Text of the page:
CEE Quarterly 3Q15:
CEE economic growth 2015 surprises partially to the upside
- EU-CEE sub-region benefits most thanks to its deeper integration with the euro area
- Russia and Ukraine will remain in recession this year due to falling commodity prices, long-standing structural rigidities and the conflict in eastern Ukraine
Central and Eastern Europe (CEE) saw a good start into 2015. Buoyed by the rebound in demand in the euro area and ample liquidity thanks to the ECB´s quantitative easing, CEE economic growth surprised to the upside, but not everywhere. While it firmed in Central Europe, growth remains lackluster in Turkey and elusive in Croatia and Serbia. This is one of the key findings of the latest "CEE Quarterly", which is published every quarter by UniCredit Economics & FI/FX Research and is devoted to economic activity in the region. Russia and Ukraine, meanwhile, sank deeper into recession as the fallout of the drop in commodity prices has been exacerbated by the geopolitical tensions between and the related sanctions on Russia.
Increasingly divergent growth outlook
Despite the generally favourable global backdrop, growth performance in the CEE sub-regions has become increasingly divergent with regards to the 1Q15 outcome. The new EU members in Central Europe (EU-CEE1) benefitted the most thanks to their deeper integration with the euro area. Moreover, unlike the recent past, this time the rebound in growth has been broad based, with fixed investment picking up on the improved growth outlook and private consumption finally taking off in response to improving labor markets, rising real income and the winding down of the multi-year deleveraging process that begun in the aftermath of the 2008 global financial crisis. As a result, growth is likely to firm above 3 percent on average and become more sustainable and less dependent on foreign demand.
|GDP change in %||Forecast for 2015||Forecast for 2016|
|EU candidates and||others|
"The EU-CEE sub-region also benefits from the virtual absence of macroeconomic imbalances. Inflation is all but non-existent, current accounts are in balance or in surplus, fiscal deficits well anchored below 3 percent of GDP and local banking systems, which are to a large extent foreign-owned, are well-capitalized and liquid", said Lubomir Mitov, Chief CEE Economist at UniCredit, "For this reason markets´ risk perceptions are low and policy flexibility is much larger than elsewhere with little or no need for further fiscal adjustment."
In contrast, fiscal policy will remain a drag on growth in Croatia and Serbia, both of which have fiscal deficit on the order of 5% of GDP and government debt at more than 80% of GDP. Croatia, as an EU member, has pledged to reduce its fiscal deficit under the EU’s Excessive Deficit Procedure, while Serbia has committed to a significant fiscal adjustment under an IMF standby arrangement. Lesser integration and less enabling investment climates, along with restrictive fiscal stances, will prevent both Croatia and Serbia from benefitting from the rebound in the euro area as much as the EU-CEE. This said, UniCredit researchers expect eventually Croatia to exit recession this year. Serbia should return to growth, too, but the pace of economic expansion will remain modest at less than 1 percent. Plagued by political uncertainty, heightened market volatility and sluggish exports, growth in Turkey will languish in 2015.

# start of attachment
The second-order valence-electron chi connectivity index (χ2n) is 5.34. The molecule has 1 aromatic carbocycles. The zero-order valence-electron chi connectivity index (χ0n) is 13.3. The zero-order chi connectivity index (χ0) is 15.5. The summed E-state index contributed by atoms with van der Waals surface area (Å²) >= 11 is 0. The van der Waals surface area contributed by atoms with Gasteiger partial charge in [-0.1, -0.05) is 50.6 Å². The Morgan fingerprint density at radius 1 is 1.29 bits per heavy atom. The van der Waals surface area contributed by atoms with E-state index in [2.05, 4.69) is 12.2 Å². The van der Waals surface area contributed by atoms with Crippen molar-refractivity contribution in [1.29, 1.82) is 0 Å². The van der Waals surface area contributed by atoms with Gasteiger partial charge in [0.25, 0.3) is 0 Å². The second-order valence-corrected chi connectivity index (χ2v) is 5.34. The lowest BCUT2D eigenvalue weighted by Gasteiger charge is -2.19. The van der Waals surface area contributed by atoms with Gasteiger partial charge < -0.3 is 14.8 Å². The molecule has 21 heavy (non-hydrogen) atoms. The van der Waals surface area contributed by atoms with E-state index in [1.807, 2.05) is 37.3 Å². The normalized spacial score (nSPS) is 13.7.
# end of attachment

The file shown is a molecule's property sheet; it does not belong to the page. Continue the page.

Russia and Ukraine will remain in recession this year as a result of the combination of falling commodity prices, long-standing structural rigidities and the fallout of the conflict in eastern Ukraine. However, the economic outlook is quite different in each country: In Ukraine, real GDP now looks likely to drop by as much as 12 to 13 percent, and any recovery is contingent on securing additional official funding and reaching a durable negotiated solution in the country´s east. In Russia, the recession is likely to be shallower, but also more protracted. This would reflect not only the stabilization of oil prices and the ruble, but also the delayed response to the drop in demand. At the same time prospects for recovery appear muted by long-standing structural weaknesses and the consequences of international sanctions.
Fed rate hikes may question growth of some CEE countries through global risk appetite
After all downside risks remain plentiful. Some of these would affect the whole CEE region, and some would have a more limited impact. Among the global risks, key for the region are a potentially renewed slowdown in Europe and the impact of the upcoming Fed rate hikes. A potential renewal of the fighting in Ukraine and a disorderly Grexit are two risk events with a more limited impact. "We judge the likelihood of a slowdown in Europe as low, but feel that markets tend to underestimate the potential impact of the Fed rate hikes on global risk appetite and capital flows to emerging markets", stated Lubomir Mitov. The effect of the Fed hikes will be more nuanced and would vary depending on the macroeconomic vulnerability of each country.
A possible intensification of fighting in Ukraine or a disorderly Grexit are likely to have relatively limited contagion effects beyond countries directly involved. Renewed hostilities in Ukraine would mostly hurt Russia and Ukraine themselves barring sustained natural gas supply interruptions. A Grexit would hit trade in the neighbouring countries, but a broader dislocation should be averted with local subsidiaries of Greek banks well ring-fenced.
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1 The EU-CEE sub-region includes the Baltic states, Bulgaria, the Czech Republic, Poland, Romania, Slovakia, Slovenia and Hungary.